I notice that sometimes scholars fall into the trap of the prodigious fallacy. Historian David Hackett Fischer wrote a wonderful book titled Historian’s Fallacies: Toward a Logic of Historical Thought (New York: Harper & Row, 1970) in which he documented with real-life examples dozens of fallacies from the pens of historians. As Fischer explained, the prodigious fallacy “…is the erroneous idea that a historian’s task is to describe portents and prodigies, and events marvelous, stupendous, fantastic, extraordinary, wonderful, superlative, astonishing, and monstrous—and further, that the more marvelous, stupendous, etc., an event is, the more historic and eventful it becomes. This absurd standard of significance is older than history itself” (70-71). Haven’t you noticed this fallacious standard applied in Civil War histories? Surely, the fact that an extraordinary number of casualties occurred at a battle means that the battle was extraordinarily significant! But, is that necessarily the case? I’m hoping that you’re thinking “No, that is not necessarily true.”
And so that leads us to the ranks of the 6th Kansas Cavalry as they are about to attack an enemy camp on 3 July 1862. “We struck the enemy just at dawn—some of the brightest stars were still shining” (233) reported Wiley Britton in his Memoirs of the Rebellion on the Border: 1863. This surprise attack on Colonel J. J. Clarkson’s Missouri soldiers near Locust Grove (Indian Territory) resulted in the capture of 110 Missourians and perhaps as many as 100 Confederates killed and wounded. Union casualties totaled three killed and six wounded. So here we have it—a low number of casualties and a small number of people involved must mean that it was an event of little importance. Or, maybe one of those that was only important to those who fought there. That last one always gets me because it is so confining. It implies that combat occurs in a vacuum and has no possible effect on any people other than those directly involved in the combat. Relatives of those who fall as casualties are thus quickly dismissed as are civilians in the geographical vicinity of the combat. Guess none of those folks really count. But, I digress…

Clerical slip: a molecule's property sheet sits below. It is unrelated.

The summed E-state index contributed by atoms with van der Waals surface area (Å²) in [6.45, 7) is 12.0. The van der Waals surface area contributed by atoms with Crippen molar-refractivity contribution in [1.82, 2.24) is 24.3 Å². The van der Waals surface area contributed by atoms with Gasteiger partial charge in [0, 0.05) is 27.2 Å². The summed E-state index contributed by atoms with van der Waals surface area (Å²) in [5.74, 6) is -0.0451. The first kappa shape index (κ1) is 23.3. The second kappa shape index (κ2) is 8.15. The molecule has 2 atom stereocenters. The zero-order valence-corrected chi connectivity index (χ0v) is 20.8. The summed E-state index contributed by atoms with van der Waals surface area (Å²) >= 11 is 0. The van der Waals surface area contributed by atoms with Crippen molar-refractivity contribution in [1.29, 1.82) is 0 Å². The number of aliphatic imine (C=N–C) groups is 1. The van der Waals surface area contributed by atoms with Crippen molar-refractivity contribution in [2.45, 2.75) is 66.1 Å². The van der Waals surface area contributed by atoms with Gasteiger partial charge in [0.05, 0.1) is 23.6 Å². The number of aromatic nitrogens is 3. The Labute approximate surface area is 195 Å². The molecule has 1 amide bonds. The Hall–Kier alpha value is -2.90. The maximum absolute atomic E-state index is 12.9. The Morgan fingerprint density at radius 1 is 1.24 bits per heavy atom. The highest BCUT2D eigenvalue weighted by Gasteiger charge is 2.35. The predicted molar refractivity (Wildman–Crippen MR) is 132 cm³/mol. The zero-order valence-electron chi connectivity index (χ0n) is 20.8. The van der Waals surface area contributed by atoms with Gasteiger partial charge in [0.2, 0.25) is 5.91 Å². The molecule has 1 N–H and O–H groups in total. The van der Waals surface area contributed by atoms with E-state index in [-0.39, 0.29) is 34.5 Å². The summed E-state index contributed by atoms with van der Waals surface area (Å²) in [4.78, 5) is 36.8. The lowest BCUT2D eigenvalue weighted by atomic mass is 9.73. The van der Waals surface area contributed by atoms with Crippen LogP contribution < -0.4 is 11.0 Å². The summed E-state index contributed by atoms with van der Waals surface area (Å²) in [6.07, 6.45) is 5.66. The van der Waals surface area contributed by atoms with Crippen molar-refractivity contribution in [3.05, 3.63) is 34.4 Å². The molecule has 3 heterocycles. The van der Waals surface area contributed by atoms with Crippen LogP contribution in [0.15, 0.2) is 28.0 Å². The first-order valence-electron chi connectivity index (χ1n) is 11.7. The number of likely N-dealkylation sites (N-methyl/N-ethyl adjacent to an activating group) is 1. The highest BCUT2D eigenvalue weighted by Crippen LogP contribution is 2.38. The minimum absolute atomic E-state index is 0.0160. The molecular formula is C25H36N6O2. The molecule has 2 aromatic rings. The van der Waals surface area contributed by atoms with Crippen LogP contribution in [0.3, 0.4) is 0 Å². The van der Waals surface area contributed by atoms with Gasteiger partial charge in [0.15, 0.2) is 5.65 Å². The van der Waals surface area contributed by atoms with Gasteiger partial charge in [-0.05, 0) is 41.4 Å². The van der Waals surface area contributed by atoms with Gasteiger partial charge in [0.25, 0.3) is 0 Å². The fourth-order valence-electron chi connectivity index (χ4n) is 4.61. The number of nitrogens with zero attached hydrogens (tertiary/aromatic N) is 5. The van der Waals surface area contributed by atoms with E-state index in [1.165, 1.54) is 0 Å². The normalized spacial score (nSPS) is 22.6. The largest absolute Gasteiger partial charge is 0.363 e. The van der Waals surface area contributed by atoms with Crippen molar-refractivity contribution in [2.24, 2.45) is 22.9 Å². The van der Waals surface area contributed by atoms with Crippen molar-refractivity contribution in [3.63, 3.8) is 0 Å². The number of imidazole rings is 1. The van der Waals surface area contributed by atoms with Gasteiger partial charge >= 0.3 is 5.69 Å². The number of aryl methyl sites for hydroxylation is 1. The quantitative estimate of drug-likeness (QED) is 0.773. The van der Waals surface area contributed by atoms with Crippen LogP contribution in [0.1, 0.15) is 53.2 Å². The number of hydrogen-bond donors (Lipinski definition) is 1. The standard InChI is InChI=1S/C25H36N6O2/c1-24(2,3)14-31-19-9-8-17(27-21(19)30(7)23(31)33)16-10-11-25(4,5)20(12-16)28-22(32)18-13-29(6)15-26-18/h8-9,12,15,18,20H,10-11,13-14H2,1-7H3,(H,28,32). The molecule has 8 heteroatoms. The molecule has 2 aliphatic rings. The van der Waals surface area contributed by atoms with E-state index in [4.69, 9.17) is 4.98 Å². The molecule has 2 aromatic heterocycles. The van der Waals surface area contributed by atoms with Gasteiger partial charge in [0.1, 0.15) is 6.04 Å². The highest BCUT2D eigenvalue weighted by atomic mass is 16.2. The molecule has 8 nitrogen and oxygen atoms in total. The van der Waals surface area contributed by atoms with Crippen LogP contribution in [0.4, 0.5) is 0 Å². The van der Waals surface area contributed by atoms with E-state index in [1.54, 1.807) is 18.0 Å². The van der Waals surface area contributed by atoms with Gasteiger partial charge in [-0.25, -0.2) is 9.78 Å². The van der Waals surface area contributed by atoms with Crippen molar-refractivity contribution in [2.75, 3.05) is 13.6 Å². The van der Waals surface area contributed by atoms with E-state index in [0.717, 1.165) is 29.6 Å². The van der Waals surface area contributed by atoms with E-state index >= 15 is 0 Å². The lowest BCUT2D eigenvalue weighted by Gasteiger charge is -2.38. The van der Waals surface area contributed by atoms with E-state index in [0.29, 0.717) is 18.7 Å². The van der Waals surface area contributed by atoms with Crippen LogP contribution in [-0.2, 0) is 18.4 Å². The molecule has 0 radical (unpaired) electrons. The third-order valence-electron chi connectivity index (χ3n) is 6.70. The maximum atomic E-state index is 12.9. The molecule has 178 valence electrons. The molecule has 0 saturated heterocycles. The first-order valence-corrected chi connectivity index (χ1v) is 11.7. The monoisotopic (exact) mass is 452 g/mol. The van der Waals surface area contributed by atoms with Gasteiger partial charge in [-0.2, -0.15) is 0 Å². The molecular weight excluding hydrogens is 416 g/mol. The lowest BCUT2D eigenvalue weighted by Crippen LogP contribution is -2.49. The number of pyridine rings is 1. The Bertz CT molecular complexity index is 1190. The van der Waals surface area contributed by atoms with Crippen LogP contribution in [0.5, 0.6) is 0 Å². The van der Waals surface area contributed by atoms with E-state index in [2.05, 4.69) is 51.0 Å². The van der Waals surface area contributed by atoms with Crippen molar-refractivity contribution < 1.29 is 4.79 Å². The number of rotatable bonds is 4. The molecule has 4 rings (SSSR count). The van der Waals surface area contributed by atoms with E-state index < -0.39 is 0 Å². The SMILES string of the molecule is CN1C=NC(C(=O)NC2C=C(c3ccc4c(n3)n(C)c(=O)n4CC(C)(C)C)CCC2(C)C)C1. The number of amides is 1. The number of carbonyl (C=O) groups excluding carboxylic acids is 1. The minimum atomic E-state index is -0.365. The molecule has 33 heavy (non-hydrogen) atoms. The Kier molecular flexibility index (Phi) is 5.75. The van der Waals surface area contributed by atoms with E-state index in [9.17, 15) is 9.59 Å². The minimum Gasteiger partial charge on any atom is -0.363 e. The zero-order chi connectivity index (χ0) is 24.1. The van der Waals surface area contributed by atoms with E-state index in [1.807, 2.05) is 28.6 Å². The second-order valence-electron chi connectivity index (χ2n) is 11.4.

The Union victory at Locust Grove sent a wave of consternation through the Cherokee Nation. The Nation had officially allied with the Confederacy, but in actuality the Nation was severely divided in its loyalties. The loyalty of Colonel John Drew’s Mounted Rifles was so undermined after the Locust Grove skirmish that 600 of its men defected to the Union; it was the only time during the war that virtually an entire regiment shifted to the opposing side. The collateral damage from the skirmish continued. Union forces advanced and entered Tahlequah, the capital of the Cherokee Nation, and then continued a short distance to Park Hill where Chief John Ross resided. Ross had never been enthused about the alliance with the Confederacy, and Union troops arrested him and then paroled him. He and several family members ended up leaving the Nation—all escorted by a detachment of the 6th Kansas Cavalry. Ross then went into virtual exile in Philadelphia. So, the moral of this little narrative: small military events do not necessarily lead to small outcomes.
For more information about the skirmish at Locust Grove and John Drew’s regiment see W. Craig Gaines’ interesting book, The Confederate Cherokees: John Drew’s Regiment of Mounted Rifles (Baton Rouge: Louisiana State University Press, 1989).